(If you just want to see pictures and ignore all the text, scroll to the bottom.)
A few weeks ago, I took a road trip that I’ve been taking for years – 24 to be exact. Every year in July my family has packed up our van and drove up north to a little town in Michigan called Oscoda. My grandparents have a condo right on Lake Huron and we get our own private beach. It’s incredible. There are so many great memories on that beach. Some include puking and knocking out teeth, but most are quite enjoyable.
If you follow my blog religiously (please always tell me you do), you remember from my first post that I work in television. Initially, I was worried I wasn’t going to be able to take time off to fly home. In the television world, you usually can’t just book a week of vacation whenever you want. You have to wait until you have a break between shows. We were right in the middle of production, but since I have an awesome boss, she told me I should take the week off. Sweet!
Just hearing the word Oscoda is one of the few things in life that can bring me instant joy. The association is that strong. Another would be Cinnamon Toast Crunch. Because my family has been going to Oscoda for so many years, we’ve made a lot of great memories and traditions.
Some of my favorites:
- Playing in the waves that were nearly two feet over my head.
- Playing capture the flag on the beach after dinner.
- Riding bikes into town to buy candy (and then always being reprimanded by my dad for buying too much).
- Not being able to control the paddle boat and drifting out way too far from shore (not sure why this is a fond memory).
- Spending hours in a small attic with six other kids (again, not sure why this is a fond memory).
- Hitting golf balls on the beach.
- Seagull chasing in our speed boat.
- Late night swimming.
- A huge storm flooding our parking lot.
- Being able to see millions of stars in the sky at night.
- Drinking around the bon fire for the first time (legally, of course).
- Driving to Harrisville just for the ridiculously large ice cream cones they used to serve at The Cove.
My least favorite:
- Knocking a girl’s tooth out with a golf club when I was four. Her tooth is still messed up to this day.
- Looking at a porcupine through binoculars and not being allowed to go pet it.
- Getting small frogs thrown down my shirt after the big flood.
- Getting grounded (probably for throwing bread) and missing one of our nightly bon fire.
- Going to the 4th of July parade, standing at the end, and never getting candy because the people in the parade ran out. EVERY YEAR. Why didn’t we move up to the front?!
Every year since 1990, a group of us kids shared these memories together. This year we can add two more to the list.
In May, a Piping Plover decided to lay eggs in the middle of our beach. For those of you who don’t know (I sure didn’t), a Piping Plover is an endangered bird in North America. Apparently there are only three left in Michigan. Because of this, officials closed off half our beach until September! I was pretty mad. And they gave that bird way more room than it needed, in my opinion! Think of roping off half of a football field for a potato. Oh well, I guess if it keeps the bird alive, it’s all good. And we still had plenty of room for our bon fires.
The other change this year was the addition of babies to our group. What is it about babies that makes grown men and women change their personalities and act completely unlike themselves? It was very bizarre to watch everyone talk like babies. The oldest in my group of friends, Michelle, was the one who had twins recently. They’re cool and all, but now I see why people say parenting is a full time job. The twins didn’t let Michelle relax for one minute. Babies are so selfish.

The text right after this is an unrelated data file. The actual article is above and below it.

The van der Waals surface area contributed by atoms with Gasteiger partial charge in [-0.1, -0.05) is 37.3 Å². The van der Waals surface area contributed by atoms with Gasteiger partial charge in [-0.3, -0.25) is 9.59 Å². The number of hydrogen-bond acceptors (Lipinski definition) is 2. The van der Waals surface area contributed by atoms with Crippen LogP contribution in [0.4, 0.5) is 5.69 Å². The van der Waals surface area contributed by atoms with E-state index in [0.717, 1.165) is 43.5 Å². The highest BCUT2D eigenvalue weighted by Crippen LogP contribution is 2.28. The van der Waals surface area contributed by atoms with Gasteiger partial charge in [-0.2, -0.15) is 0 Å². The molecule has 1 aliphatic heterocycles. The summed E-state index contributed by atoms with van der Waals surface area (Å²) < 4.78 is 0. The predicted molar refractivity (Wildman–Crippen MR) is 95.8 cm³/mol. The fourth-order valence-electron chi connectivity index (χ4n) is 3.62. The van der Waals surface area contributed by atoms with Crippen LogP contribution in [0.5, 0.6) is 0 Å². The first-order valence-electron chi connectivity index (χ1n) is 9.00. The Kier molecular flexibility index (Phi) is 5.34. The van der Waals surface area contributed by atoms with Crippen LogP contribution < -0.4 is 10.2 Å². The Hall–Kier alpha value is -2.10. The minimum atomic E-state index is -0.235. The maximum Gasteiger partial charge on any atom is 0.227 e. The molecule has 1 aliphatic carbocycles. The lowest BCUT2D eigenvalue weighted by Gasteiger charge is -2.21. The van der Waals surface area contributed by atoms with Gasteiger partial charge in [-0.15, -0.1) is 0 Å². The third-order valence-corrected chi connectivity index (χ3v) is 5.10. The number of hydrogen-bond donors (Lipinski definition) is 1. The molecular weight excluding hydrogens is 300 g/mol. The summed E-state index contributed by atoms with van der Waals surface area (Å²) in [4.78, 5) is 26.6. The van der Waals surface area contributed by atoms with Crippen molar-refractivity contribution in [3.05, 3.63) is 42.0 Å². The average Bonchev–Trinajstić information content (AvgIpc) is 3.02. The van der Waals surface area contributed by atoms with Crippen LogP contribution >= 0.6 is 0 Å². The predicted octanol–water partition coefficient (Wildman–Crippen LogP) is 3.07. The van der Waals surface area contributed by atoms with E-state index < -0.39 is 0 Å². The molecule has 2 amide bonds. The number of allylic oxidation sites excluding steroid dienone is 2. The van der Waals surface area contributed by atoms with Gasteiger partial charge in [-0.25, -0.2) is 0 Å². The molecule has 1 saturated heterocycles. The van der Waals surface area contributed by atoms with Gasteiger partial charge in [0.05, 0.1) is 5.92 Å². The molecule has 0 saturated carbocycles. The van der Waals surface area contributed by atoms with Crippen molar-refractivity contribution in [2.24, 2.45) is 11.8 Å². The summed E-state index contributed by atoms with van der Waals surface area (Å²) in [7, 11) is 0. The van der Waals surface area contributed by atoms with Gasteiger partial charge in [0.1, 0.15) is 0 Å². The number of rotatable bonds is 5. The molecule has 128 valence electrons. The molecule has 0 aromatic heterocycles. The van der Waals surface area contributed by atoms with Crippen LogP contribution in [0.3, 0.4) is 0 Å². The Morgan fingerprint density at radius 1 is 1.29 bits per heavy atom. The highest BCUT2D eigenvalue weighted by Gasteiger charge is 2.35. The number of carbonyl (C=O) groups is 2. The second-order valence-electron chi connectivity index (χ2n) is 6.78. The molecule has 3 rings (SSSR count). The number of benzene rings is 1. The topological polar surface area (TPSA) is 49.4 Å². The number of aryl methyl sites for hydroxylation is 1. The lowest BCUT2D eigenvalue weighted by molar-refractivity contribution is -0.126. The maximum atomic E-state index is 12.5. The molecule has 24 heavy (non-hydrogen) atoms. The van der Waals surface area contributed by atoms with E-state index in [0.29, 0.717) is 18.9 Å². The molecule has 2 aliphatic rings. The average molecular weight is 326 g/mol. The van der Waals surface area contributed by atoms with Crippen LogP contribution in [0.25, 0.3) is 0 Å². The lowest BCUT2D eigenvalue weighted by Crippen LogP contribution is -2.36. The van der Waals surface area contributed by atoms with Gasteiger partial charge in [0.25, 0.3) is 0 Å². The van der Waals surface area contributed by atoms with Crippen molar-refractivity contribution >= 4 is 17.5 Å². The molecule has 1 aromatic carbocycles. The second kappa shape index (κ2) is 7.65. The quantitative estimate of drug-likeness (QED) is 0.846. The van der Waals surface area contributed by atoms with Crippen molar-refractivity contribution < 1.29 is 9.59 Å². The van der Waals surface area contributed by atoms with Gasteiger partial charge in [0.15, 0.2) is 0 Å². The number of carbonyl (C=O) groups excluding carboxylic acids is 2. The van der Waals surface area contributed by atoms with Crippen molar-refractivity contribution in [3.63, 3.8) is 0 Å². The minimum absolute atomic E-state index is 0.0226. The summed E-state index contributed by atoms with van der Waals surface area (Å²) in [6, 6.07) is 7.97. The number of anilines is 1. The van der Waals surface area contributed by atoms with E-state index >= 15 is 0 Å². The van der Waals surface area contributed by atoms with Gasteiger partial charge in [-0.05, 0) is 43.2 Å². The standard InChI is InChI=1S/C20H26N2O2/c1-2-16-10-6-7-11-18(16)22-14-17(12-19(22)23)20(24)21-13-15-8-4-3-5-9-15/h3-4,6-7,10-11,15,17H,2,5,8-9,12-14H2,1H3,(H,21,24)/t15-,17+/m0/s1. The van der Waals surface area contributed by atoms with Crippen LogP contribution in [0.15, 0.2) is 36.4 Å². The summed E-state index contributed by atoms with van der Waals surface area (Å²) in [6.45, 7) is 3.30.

I’ve noticed that within the past few years, we’ve been doing less and less of our yearly traditions in Oscoda. We still go to the sub-par 4th of July parade, play on the beach, and have nightly bon fires, but something has changed. Now we argue about politics, relax on couches after dinner, and complain about how much we just ate. Don’t get me wrong, I still have a blast every year, but I think a big part of the appeal now is the nostalgia the place brings.
I guess I don’t like change and I don’t like growing up. I’m a traditions guy. I love traditions. Last Christmas, my mom tried to put the presents under the tree a few days early because she thought they would look nice and wanted to enjoy them for longer than a couple hours. I refused to let her do this. Presents don’t appear under the tree until Christmas morning! It’s tradition.
I think what I’m trying to say is that traditions seem to make activities better because of the memories attached to them. The activity itself might not be that great. Sitting in a hot attic? Not that amazing. But it was tradition (and we were weird). Now that we have endangered birds and babies and politics changing our traditions in Oscoda, I guess it’s time to make new ones. And maybe that’s a good thing. But it might take me awhile to accept.
What does this have to do with road tripping?! Absolutely nothing.
Anyway, Oscoda taught me a couple things:
- Making new traditions can be a good.
- I’m not having babies until I’m 50.
Here’s a time lapse I made of the beach at night looking down towards the pier. Turn on HD!
And here are a few more pictures I took with my new camera that I bought with my new money.
Get ready for my next post to actually be about a road trip, in California, like my blog actually suggests. Enough with the pointless, deep talks, Randy!